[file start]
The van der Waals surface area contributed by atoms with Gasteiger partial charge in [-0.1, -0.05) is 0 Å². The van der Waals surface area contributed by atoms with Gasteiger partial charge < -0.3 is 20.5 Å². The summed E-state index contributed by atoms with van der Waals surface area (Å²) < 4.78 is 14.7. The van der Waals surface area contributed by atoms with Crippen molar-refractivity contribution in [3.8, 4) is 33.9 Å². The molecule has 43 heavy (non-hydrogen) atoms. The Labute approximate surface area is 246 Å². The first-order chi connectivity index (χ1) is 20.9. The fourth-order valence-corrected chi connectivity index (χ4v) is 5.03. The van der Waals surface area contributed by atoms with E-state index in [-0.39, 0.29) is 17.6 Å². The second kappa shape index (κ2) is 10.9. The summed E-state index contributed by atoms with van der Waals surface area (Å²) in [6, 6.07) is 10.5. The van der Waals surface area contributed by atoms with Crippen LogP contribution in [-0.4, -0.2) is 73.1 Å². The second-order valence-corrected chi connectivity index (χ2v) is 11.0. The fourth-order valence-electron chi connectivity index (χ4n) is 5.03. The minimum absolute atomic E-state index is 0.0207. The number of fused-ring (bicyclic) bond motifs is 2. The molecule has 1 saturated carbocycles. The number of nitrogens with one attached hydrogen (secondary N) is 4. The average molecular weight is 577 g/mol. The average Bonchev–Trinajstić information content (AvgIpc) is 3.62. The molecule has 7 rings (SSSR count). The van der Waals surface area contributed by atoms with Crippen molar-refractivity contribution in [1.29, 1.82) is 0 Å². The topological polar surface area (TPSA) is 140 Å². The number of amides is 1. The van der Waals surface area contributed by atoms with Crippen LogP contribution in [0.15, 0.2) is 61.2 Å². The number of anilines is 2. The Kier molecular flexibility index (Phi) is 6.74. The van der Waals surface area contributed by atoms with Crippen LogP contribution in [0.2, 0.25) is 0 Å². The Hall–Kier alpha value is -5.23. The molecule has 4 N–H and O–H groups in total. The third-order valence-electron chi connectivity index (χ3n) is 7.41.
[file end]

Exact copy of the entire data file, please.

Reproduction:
The van der Waals surface area contributed by atoms with Gasteiger partial charge in [-0.1, -0.05) is 0 Å². The van der Waals surface area contributed by atoms with Gasteiger partial charge < -0.3 is 20.5 Å². The summed E-state index contributed by atoms with van der Waals surface area (Å²) < 4.78 is 14.7. The van der Waals surface area contributed by atoms with Crippen molar-refractivity contribution in [3.8, 4) is 33.9 Å². The molecule has 43 heavy (non-hydrogen) atoms. The Labute approximate surface area is 246 Å². The first-order chi connectivity index (χ1) is 20.9. The fourth-order valence-corrected chi connectivity index (χ4v) is 5.03. The van der Waals surface area contributed by atoms with E-state index in [-0.39, 0.29) is 17.6 Å². The second kappa shape index (κ2) is 10.9. The summed E-state index contributed by atoms with van der Waals surface area (Å²) in [6, 6.07) is 10.5. The van der Waals surface area contributed by atoms with Crippen LogP contribution in [-0.4, -0.2) is 73.1 Å². The second-order valence-corrected chi connectivity index (χ2v) is 11.0. The fourth-order valence-electron chi connectivity index (χ4n) is 5.03. The minimum absolute atomic E-state index is 0.0207. The number of fused-ring (bicyclic) bond motifs is 2. The molecule has 1 saturated carbocycles. The number of nitrogens with one attached hydrogen (secondary N) is 4. The average molecular weight is 577 g/mol. The average Bonchev–Trinajstić information content (AvgIpc) is 3.62. The molecule has 7 rings (SSSR count). The van der Waals surface area contributed by atoms with Crippen molar-refractivity contribution in [1.29, 1.82) is 0 Å². The topological polar surface area (TPSA) is 140 Å². The number of amides is 1. The van der Waals surface area contributed by atoms with Crippen LogP contribution in [0.15, 0.2) is 61.2 Å². The number of anilines is 2. The Kier molecular flexibility index (Phi) is 6.74. The van der Waals surface area contributed by atoms with Crippen LogP contribution in [0.2, 0.25) is 0 Å². The Hall–Kier alpha value is -5.23. The molecule has 4 N–H and O–H groups in total. The third-order valence-electron chi connectivity index (χ3n) is 7.41.